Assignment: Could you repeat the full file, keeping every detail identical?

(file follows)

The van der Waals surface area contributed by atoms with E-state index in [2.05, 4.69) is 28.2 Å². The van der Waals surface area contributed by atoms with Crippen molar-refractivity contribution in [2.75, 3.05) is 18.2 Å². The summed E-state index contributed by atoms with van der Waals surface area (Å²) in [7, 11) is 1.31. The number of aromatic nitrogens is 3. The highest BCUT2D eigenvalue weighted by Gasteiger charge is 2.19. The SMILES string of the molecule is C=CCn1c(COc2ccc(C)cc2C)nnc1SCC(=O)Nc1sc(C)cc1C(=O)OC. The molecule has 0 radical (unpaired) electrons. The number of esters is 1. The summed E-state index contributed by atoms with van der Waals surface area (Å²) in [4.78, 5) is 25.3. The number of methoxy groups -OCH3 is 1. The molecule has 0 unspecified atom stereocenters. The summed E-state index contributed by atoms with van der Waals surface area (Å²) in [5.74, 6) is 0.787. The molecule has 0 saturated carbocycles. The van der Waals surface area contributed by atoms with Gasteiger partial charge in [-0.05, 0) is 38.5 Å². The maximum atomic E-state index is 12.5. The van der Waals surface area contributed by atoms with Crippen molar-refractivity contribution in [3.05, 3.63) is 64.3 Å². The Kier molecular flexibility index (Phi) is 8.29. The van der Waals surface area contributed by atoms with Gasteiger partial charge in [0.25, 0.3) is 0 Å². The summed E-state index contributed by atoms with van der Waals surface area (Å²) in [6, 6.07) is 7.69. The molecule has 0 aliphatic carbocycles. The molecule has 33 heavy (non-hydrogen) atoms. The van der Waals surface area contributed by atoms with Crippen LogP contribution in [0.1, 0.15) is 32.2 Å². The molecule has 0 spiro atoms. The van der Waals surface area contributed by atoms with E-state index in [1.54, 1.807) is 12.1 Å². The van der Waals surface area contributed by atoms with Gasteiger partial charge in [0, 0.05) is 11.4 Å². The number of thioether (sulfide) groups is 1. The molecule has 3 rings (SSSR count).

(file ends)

The van der Waals surface area contributed by atoms with E-state index in [2.05, 4.69) is 28.2 Å². The van der Waals surface area contributed by atoms with Crippen molar-refractivity contribution in [2.75, 3.05) is 18.2 Å². The summed E-state index contributed by atoms with van der Waals surface area (Å²) in [7, 11) is 1.31. The number of aromatic nitrogens is 3. The highest BCUT2D eigenvalue weighted by Gasteiger charge is 2.19. The SMILES string of the molecule is C=CCn1c(COc2ccc(C)cc2C)nnc1SCC(=O)Nc1sc(C)cc1C(=O)OC. The molecule has 0 radical (unpaired) electrons. The number of esters is 1. The summed E-state index contributed by atoms with van der Waals surface area (Å²) in [4.78, 5) is 25.3. The number of methoxy groups -OCH3 is 1. The molecule has 0 unspecified atom stereocenters. The summed E-state index contributed by atoms with van der Waals surface area (Å²) in [5.74, 6) is 0.787. The molecule has 0 saturated carbocycles. The van der Waals surface area contributed by atoms with Gasteiger partial charge in [-0.05, 0) is 38.5 Å². The maximum atomic E-state index is 12.5. The van der Waals surface area contributed by atoms with Crippen molar-refractivity contribution in [3.05, 3.63) is 64.3 Å². The Kier molecular flexibility index (Phi) is 8.29. The van der Waals surface area contributed by atoms with Gasteiger partial charge in [0.25, 0.3) is 0 Å². The summed E-state index contributed by atoms with van der Waals surface area (Å²) in [6, 6.07) is 7.69. The molecule has 0 aliphatic carbocycles. The molecule has 33 heavy (non-hydrogen) atoms. The van der Waals surface area contributed by atoms with Crippen LogP contribution in [0.1, 0.15) is 32.2 Å². The molecule has 0 spiro atoms. The van der Waals surface area contributed by atoms with E-state index in [1.54, 1.807) is 12.1 Å². The van der Waals surface area contributed by atoms with Gasteiger partial charge in [0, 0.05) is 11.4 Å². The number of thioether (sulfide) groups is 1. The molecule has 3 rings (SSSR count).